Both demonstrations handled the same demands, the same audience and the same performance, but they remained divided by two different calls and alliances. “It is clear that we’re all chavistas, and we’re all revolutionary. No one from the Right is here today,” yelled one of the organizers on Friday, while distributing the modified lyrics of the song. “We identify with the Left, and separated the two protests because many didn’t feel comfortable joining an opposition event. The demands are the same, the narratives are not,” said Sharon Lara, 24, a member of La Quinta Ola.
This division, and the mere fact that the protest was called, caused negative comments on social media. “Since we made the public call, there was an onslaught of comments, with a classist and sexist language,” says Maritza Rivero, 27, member of En Tinta Violeta and one of the organizers of the chavista event, who adds that the harassers lived in Eastern Caracas according to their online profiles, although it’s not common for people to share their address on social media.
While discussing the lyrics on Friday, a man asked for the floor to talk about the importance of not politicizing the movement, and was categorically silenced by the organizers: “A man will not tell us what to do.”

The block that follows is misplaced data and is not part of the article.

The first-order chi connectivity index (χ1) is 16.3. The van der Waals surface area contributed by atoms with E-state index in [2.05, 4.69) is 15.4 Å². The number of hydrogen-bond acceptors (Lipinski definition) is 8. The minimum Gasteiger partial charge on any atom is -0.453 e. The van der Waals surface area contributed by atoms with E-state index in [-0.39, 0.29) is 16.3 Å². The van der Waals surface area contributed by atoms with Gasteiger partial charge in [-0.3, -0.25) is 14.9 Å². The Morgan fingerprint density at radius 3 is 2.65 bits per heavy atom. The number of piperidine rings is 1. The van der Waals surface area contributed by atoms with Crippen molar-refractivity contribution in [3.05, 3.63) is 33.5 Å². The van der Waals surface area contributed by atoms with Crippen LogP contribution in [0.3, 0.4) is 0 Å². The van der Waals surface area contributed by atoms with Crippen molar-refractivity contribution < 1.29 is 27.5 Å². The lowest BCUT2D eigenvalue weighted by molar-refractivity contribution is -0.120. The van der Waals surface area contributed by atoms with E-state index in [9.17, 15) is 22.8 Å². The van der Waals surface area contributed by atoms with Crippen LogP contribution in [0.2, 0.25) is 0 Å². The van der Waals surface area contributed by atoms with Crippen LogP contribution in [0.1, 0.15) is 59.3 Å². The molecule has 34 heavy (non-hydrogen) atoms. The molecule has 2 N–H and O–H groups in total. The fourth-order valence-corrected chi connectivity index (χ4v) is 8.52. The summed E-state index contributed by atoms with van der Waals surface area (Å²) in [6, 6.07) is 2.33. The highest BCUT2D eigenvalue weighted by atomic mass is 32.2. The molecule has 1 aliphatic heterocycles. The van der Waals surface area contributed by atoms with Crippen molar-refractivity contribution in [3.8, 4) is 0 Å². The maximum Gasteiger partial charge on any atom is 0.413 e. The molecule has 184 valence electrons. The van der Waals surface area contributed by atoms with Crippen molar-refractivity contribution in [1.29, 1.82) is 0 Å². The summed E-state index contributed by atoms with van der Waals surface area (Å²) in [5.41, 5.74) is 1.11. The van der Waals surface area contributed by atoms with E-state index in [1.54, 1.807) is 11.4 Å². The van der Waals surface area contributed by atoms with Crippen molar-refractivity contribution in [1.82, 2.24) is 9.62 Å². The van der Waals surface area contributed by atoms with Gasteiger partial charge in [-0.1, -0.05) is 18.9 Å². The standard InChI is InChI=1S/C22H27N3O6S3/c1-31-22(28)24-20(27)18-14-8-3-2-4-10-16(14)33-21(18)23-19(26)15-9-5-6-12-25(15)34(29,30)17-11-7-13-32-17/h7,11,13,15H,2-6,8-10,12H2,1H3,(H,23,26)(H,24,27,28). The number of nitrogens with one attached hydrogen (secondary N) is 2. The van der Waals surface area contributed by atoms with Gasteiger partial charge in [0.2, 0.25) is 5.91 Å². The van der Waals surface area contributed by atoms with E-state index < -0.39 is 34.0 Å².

Meanwhile, the reporters covering the event, almost all men, kept their distance. Some were singing a version of the song that refers to the rapist as the refined sugar that fattens women. Others spoke derisively about the need for a movement for the rights of men (“if we continue like this, we’ll end up jailed,”) constantly justified their presence (“I came because this meant two days of easy work,”) or commented on the physique of demonstrators (“You think the feminist movement also rejects deodorants?”). This only meant a harder time for them when doing their jobs: “I was taking the picture of a girl up close, and I only approached because a female photojournalist was next to me. They removed me from the set up, yet the female photographer got to stay,” said a local photojournalist.